CNC Milling vs. CNC Turning: All You Need to Know
CNC Milling vs. CNC Turning: All You Need to Know
CNC Milling vs. CNC Turning: All You Need to Know
CNC machining is a rapid manufacturing process that turns digital 3D designs into plastic or metal parts by selectively cutting away material. Many companies require CNC machining service to make parts and prototypes, and many industries use the versatile technology.
But CNC machining comes in various forms. Although all CNC machining technologies follow a similar workflow — software turns the digital design into machine instructions, which instruct the CNC machine to cut material — the hardware for cutting material can differ greatly between machines.
This article discusses the main differences between two of those machines: CNC mills and CNC turning (or lathes centers).
In the article we discuss the essential features of CNC milling parts and CNC turning while also presenting the main advantages of each technology and a selection of common parts that companies can manufacture using each process.
CNC milling is one of the most common CNC machining service, and machinists can use it to make a wide variety of CNC machined parts. Prototype companies often use CNC mills to make one-off functional prototypes.
CNC mills use computer instructions to move a rapidly rotating cutting tool along three or more axes. When the spinning cutting tool makes contact with the workpiece, it removes material in a controlled manner. The cutting tool makes a succession of passes against the surface of the workpiece until the workpiece resembles the desired part.
Most CNC mills keep the workpiece stationary, holding it down on the machine bed with a vice. However, multi-axis CNC mills may rock or rotate the workpiece to create a greater number of cutting angles. This allows the machinist to create more complex parts without having to manually reorient the workpiece.
Providers of rapid prototyping services use CNC machining because it is a one-stop, end-to-end process with short lead times.
CNC turning is a form of CNC machining that machinists use to make rounded, cylindrical, and conical parts. Although it is less versatile than CNC milling, it is one of the most popular CNC machining services and rapid prototyping services.
Machines that carry out CNC turning parts are called CNC lathes or CNC turning centers. They are different from CNC mills in that they rapidly rotate the workpiece in a chuck but do not rotate the cutting tool. The cutting tool, affixed to a turret, moves towards the spinning workpiece under computer instructions and removes material where necessary.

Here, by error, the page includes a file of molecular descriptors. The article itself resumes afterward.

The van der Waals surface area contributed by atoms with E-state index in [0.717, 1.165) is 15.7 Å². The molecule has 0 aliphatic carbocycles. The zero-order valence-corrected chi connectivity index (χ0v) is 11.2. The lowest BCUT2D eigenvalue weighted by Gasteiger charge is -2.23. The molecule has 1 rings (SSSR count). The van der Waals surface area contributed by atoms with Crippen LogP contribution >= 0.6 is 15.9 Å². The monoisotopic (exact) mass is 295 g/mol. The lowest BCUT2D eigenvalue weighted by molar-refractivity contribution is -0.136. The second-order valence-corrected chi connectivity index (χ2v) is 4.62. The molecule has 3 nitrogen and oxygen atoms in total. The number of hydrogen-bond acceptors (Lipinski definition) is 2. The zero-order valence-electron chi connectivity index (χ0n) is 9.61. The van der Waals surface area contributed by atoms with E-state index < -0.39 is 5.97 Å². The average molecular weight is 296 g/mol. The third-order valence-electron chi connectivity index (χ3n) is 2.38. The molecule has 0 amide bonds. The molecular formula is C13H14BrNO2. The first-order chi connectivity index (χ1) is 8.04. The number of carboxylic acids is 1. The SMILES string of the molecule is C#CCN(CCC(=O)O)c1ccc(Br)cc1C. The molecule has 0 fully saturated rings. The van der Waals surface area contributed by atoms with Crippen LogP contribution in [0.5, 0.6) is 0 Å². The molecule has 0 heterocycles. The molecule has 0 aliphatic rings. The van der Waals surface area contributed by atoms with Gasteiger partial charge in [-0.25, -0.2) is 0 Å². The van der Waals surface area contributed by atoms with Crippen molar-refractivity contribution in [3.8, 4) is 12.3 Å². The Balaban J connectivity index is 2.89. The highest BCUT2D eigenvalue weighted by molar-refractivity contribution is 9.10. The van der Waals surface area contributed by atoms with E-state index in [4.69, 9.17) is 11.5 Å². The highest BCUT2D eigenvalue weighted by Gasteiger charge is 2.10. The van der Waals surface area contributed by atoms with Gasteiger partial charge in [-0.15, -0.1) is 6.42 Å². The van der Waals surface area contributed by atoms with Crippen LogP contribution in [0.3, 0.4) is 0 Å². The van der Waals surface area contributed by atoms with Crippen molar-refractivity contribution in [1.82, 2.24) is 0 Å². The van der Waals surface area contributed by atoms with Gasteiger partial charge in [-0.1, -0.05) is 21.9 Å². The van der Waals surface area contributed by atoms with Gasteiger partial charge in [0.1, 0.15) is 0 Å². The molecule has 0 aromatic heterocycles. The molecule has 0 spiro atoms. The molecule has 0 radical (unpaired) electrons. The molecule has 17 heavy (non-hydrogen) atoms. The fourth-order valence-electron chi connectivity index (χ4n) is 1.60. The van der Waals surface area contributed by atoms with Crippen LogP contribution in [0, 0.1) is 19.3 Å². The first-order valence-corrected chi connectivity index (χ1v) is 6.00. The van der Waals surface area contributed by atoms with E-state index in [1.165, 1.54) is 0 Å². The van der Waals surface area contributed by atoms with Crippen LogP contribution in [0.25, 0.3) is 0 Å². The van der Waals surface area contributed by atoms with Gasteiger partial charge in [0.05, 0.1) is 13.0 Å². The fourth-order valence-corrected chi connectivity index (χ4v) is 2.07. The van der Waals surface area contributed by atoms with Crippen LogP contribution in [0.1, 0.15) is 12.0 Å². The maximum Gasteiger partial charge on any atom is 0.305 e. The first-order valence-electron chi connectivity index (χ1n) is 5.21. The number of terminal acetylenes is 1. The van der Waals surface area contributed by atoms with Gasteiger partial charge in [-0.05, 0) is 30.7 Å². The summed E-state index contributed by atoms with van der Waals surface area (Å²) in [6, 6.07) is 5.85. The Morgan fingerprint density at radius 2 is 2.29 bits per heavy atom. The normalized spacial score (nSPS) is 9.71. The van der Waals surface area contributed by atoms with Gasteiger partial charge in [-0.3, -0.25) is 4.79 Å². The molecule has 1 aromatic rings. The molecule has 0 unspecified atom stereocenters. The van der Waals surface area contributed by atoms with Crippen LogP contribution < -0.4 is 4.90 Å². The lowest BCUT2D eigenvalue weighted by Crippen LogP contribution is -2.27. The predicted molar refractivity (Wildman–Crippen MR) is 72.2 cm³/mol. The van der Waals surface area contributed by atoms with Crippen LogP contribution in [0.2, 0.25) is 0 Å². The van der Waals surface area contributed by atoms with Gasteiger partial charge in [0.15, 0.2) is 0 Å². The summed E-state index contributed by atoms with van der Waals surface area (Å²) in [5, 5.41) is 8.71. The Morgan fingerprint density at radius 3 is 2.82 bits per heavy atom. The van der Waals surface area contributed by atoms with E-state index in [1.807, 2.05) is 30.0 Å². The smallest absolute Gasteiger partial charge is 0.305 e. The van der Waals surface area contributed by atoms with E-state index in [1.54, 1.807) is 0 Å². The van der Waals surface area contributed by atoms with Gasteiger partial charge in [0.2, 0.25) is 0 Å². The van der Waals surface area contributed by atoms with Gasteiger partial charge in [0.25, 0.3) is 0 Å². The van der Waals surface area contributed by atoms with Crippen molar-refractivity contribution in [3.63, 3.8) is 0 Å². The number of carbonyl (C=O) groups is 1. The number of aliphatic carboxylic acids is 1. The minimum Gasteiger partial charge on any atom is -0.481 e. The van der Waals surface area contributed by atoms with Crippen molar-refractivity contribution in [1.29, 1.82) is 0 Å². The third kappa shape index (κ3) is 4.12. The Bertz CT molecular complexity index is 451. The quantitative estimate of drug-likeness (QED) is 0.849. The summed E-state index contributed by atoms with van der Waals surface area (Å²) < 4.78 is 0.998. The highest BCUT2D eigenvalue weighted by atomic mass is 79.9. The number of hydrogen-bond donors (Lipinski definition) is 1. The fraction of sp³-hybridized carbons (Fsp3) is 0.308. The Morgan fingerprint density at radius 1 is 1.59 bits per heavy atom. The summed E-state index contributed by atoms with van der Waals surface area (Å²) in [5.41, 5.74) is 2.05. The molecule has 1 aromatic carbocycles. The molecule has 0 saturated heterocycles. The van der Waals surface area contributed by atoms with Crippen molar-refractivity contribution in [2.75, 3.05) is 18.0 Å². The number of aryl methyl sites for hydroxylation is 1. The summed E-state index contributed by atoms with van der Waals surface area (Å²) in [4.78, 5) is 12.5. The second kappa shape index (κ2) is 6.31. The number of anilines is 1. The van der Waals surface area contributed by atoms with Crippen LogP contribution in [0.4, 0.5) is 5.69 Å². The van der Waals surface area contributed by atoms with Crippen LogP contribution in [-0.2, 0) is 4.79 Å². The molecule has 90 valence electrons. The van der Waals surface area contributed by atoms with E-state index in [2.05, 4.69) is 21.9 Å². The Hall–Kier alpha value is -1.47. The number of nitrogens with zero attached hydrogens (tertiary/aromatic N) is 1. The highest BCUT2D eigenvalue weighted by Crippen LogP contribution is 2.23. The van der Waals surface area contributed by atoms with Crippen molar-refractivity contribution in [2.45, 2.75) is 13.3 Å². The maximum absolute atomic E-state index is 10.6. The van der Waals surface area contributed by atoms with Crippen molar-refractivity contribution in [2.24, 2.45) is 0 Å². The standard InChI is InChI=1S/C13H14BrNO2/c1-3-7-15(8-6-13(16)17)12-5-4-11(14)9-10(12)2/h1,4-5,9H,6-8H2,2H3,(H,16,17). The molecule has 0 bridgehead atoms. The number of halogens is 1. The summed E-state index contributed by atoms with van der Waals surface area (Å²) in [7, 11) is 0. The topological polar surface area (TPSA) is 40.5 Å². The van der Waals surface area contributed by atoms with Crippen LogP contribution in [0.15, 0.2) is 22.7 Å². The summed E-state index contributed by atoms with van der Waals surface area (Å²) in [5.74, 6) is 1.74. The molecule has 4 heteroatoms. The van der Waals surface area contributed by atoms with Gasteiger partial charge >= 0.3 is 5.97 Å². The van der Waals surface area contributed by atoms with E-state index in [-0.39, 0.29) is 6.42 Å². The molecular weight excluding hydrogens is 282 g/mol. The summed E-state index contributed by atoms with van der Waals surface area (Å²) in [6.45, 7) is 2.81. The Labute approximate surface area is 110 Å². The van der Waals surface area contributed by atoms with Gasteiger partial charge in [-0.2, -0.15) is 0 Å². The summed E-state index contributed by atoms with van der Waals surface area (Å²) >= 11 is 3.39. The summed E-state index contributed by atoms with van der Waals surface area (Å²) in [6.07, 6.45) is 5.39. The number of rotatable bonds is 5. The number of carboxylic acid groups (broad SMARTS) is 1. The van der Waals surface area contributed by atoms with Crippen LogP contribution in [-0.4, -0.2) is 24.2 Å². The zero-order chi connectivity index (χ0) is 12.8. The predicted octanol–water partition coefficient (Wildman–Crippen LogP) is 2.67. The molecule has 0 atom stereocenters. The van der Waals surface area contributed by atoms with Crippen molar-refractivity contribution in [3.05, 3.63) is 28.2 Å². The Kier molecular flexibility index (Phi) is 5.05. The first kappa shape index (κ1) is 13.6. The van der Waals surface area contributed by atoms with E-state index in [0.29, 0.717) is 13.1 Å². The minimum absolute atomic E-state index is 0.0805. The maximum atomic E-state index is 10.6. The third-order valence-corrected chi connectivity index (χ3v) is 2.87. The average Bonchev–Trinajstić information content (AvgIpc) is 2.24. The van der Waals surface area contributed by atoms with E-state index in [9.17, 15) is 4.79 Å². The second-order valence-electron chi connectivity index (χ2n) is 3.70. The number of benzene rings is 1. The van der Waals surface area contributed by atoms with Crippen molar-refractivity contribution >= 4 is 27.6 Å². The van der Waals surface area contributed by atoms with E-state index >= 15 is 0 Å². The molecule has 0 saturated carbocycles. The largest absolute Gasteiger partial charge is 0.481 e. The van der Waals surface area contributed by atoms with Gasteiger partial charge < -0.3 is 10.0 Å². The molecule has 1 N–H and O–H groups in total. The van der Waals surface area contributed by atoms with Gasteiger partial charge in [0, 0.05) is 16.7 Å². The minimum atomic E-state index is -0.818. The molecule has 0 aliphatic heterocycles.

A CNC lathe can cut the outside of the workpiece or bore through the inside to create tubular CNC machined parts.
The turret of the machine may have multiple cutting tools that can be individually engaged as required.
Advantages of CNC Milling
CNC mills offer numerous advantages to manufacturers and prototype companies. Unlike lathes, mills are versatile machines capable of creating a range of different shapes. Furthermore, a variety of cutting tools can be used to serve different operations such as roughing and end-milling.
Although they are manufacturing machines in their own right, mills are also useful for post-machining. For example, they can be used to add details to turned, molded, or 3D printed parts.
CNC milling is also fast, repeatable, and inexpensive in low volumes — partly because it does not require tooling. It is therefore found among manufacturing services and rapid prototyping services.
Advantages of CNC Turning
The biggest advantage of CNC turning is its ability to create round profiles. It is much more difficult to achieve perfect roundness using other CNC machining parts services like CNC milling or CNC routing.
CNC turning is also highly accurate, which makes it a valuable technology for boring holes of precise dimensions with set tolerances.
CNC milling and CNC turning can be combined to reap the benefits of both processes. In most cases, CNC turning takes place first, allowing the machinist to mill further (asymmetrical) details on the part.
As a rule of thumb, CNC turning is best for parts with round, cylindrical, or conical profiles, and aluminium CNC milling parts is best for everything else. If in doubt, a machining expert can guide you to the right CNC machining service for your unique project.
That being said, CNC milling and CNC turning can be combined to good effect. If a part has a predominantly round shape but also requires asymmetrical cuts or features, CNC milling can follow CNC turning in sequence. And although it is less common, CNC turning can also follow CNC milling — if a boxy or irregular-shaped part requires a large hole bored through its center, for example.
Finally, sometimes you don’t have to choose: CNC milling-turning centers integrate both technologies into a single production device.
What is a CNC Milling Machine and how does it work? How do CNC milling machines compare to CNC Lathes? When do you need such a CNC machine tool?